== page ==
Researcher lands grant for pancreatic cancer registry

by Kristi Berger | March 28, 2005

Simon Sherman, Ph.D., director of the Bioinformatics Shared Resources at UNMC, has received a $1.5 million grant from the National Institutes of Health (NIH) for further development of the Pancreatic Cancer Collaborative Registry (PCCR) as well as biomedical computing tools for pancreatic cancer research. Funding is expected to be available by April 1.

The PCCR is a protected, Web-based database, which can only be accessed by authorized users. Key identifiers are encrypted in compliance with HIPAA regulations.

Pancreatic cancer is a disease characterized by a lack of symptoms at an early, curable stage. Currently, there are no screening tools available for pancreatic cancer; therefore, by the time it is detected, the disease has already spread to other organs, making for a poor prognosis.

With this diagnosis, patients often die before any clinical research can be done. Therefore, hope lies in the early diagnosis of pancreatic cancer, which lies in research of the patient's family and lifestyle information. Down the road, researchers hope this information will help identify the gene(s) responsible for pancreatic cancer and a possible means of early detection.

Based at the Eppley Institute, the mission of the PCCR is to unite centers with expertise in pancreatic cancer research. The registry is set to facilitate the uniform collection of critical information and biological samples to develop prevention and treatment strategies against this devastating disease.

There are currently 10 centers involved in the registry, including: UNMC, Creighton University, New York Medical College, Johns Hopkins Hospital, University of Washington, Evanston Northwestern University Healthcare, University of Pittsburgh, Mayo Clinic, University of Alabama Birmingham, and the National Cancer Institute.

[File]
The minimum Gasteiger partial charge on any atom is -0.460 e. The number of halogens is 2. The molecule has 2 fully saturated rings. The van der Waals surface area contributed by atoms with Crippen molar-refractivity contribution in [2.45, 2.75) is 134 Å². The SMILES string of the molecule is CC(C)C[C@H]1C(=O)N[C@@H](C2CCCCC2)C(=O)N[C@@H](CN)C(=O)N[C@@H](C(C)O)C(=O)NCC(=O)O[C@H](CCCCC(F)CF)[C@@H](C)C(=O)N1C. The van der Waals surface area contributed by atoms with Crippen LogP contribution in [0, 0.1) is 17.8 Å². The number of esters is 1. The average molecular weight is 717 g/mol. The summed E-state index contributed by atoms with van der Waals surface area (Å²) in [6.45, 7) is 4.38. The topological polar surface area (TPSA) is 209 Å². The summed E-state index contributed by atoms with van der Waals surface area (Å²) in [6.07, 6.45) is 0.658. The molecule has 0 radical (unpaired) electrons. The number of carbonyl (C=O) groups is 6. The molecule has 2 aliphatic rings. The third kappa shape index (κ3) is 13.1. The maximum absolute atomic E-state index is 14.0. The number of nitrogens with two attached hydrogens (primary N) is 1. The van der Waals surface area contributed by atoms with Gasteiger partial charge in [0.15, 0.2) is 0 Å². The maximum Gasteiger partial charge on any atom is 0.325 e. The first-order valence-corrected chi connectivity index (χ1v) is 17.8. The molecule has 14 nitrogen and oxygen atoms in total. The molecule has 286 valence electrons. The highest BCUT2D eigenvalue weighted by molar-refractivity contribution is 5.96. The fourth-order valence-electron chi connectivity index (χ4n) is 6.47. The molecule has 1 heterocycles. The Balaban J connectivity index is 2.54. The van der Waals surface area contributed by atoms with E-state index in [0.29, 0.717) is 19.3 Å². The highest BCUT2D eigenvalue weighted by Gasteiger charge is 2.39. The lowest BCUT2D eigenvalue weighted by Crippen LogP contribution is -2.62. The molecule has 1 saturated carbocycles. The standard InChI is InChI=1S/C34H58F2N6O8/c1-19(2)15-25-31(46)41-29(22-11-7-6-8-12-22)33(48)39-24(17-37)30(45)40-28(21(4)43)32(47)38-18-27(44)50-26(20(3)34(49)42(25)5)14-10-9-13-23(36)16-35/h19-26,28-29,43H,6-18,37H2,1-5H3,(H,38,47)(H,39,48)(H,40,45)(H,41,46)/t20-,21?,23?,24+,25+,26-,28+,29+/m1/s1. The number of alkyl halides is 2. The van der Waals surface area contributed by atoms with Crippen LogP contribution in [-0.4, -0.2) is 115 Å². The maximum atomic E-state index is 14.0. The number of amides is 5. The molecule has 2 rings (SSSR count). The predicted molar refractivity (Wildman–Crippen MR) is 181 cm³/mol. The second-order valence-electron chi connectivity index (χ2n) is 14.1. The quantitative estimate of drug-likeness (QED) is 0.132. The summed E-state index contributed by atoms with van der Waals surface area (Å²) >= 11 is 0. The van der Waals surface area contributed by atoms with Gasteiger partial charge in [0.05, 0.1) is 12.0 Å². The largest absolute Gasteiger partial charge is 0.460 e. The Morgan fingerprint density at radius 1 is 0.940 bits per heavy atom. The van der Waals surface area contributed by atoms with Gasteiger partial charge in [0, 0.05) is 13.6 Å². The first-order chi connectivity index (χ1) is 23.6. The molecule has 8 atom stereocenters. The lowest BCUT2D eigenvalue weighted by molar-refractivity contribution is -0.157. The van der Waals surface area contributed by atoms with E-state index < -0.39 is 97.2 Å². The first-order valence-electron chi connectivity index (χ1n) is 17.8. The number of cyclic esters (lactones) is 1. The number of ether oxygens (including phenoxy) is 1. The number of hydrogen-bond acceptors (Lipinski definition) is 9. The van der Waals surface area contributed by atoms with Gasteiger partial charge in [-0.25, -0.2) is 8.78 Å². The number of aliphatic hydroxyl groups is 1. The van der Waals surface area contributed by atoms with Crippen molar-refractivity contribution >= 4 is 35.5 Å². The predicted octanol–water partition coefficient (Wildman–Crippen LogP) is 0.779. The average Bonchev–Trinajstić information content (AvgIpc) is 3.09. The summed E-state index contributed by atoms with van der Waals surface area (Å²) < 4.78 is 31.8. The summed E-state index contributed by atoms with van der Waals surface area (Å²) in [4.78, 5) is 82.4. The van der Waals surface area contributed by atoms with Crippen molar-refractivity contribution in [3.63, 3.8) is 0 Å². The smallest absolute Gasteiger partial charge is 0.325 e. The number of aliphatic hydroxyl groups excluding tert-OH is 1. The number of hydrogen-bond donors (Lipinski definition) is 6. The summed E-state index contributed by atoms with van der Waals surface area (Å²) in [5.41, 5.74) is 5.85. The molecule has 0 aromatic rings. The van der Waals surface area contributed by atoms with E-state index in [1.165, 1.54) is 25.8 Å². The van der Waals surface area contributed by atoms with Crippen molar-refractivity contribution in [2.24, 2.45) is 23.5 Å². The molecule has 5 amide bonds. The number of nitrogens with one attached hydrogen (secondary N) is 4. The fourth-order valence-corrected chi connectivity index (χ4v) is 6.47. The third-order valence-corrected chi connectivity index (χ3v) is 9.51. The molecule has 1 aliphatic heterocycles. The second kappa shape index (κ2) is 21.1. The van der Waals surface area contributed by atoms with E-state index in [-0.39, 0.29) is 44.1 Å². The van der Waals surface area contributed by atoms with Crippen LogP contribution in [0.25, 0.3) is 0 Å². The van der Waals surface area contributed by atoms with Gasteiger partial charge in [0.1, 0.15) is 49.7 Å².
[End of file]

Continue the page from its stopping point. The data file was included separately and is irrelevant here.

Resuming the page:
Pancreatic cancer patients at these centers are presented with the option of participating in the study. To participate, patients simply fill out questionnaires and, in some cases, donate blood and/or tissue samples. The standard data collected from participants includes: personal background information, medical and family history, dietary habits, and environmental exposure. Participants are able to access their own data and can print their own family tree of cancer incidence.

Participating centers are currently gathering and putting data into the registry. Each center can only view and query its own data at this time. The next step is to build a data warehouse where the information can be pooled in one (on-line) location and searched for specific information (called data mining) by all participants. The NIH grant is funding this phase of the project.

Dr. Sherman and his group are currently working with physicians at UNMC and The Nebraska Medical Center to also develop similar registries for breast and lung cancers.

For more information on the PCCR go to http://pccr.unmc.edu or contact Marsha Ketcham, PCCR System Coordinator, at (402) 559-5286.